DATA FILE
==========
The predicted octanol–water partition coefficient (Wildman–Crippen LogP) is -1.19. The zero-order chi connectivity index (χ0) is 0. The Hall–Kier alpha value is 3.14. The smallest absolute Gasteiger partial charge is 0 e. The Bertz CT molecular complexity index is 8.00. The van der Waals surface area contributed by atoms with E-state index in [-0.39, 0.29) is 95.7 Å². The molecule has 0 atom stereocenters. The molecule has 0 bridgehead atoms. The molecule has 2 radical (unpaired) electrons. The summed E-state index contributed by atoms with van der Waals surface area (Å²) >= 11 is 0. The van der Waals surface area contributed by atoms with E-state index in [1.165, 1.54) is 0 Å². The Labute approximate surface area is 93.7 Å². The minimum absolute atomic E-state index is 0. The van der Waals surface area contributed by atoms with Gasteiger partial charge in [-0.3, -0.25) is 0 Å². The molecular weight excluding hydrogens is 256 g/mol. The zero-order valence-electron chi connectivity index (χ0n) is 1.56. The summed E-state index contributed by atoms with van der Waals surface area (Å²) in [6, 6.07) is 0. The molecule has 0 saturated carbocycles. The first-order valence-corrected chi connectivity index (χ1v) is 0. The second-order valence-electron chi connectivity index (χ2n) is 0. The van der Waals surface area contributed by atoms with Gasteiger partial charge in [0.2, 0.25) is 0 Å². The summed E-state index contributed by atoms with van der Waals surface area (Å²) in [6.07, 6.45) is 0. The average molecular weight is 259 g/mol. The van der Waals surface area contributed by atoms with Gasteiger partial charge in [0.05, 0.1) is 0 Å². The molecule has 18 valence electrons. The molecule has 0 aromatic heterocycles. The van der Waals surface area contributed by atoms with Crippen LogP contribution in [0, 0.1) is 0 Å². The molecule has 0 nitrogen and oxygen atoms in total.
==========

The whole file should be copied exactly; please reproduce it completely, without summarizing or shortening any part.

The predicted octanol–water partition coefficient (Wildman–Crippen LogP) is -1.19. The zero-order chi connectivity index (χ0) is 0. The Hall–Kier alpha value is 3.14. The smallest absolute Gasteiger partial charge is 0 e. The Bertz CT molecular complexity index is 8.00. The van der Waals surface area contributed by atoms with E-state index in [-0.39, 0.29) is 95.7 Å². The molecule has 0 atom stereocenters. The molecule has 0 bridgehead atoms. The molecule has 2 radical (unpaired) electrons. The summed E-state index contributed by atoms with van der Waals surface area (Å²) >= 11 is 0. The van der Waals surface area contributed by atoms with E-state index in [1.165, 1.54) is 0 Å². The Labute approximate surface area is 93.7 Å². The minimum absolute atomic E-state index is 0. The van der Waals surface area contributed by atoms with Gasteiger partial charge in [-0.3, -0.25) is 0 Å². The molecular weight excluding hydrogens is 256 g/mol. The zero-order valence-electron chi connectivity index (χ0n) is 1.56. The summed E-state index contributed by atoms with van der Waals surface area (Å²) in [6, 6.07) is 0. The molecule has 0 saturated carbocycles. The first-order valence-corrected chi connectivity index (χ1v) is 0. The second-order valence-electron chi connectivity index (χ2n) is 0. The van der Waals surface area contributed by atoms with Gasteiger partial charge in [0.2, 0.25) is 0 Å². The summed E-state index contributed by atoms with van der Waals surface area (Å²) in [6.07, 6.45) is 0. The average molecular weight is 259 g/mol. The van der Waals surface area contributed by atoms with Gasteiger partial charge in [0.05, 0.1) is 0 Å². The molecule has 18 valence electrons. The molecule has 0 aromatic heterocycles. The van der Waals surface area contributed by atoms with Crippen LogP contribution in [0, 0.1) is 0 Å². The molecule has 0 nitrogen and oxygen atoms in total.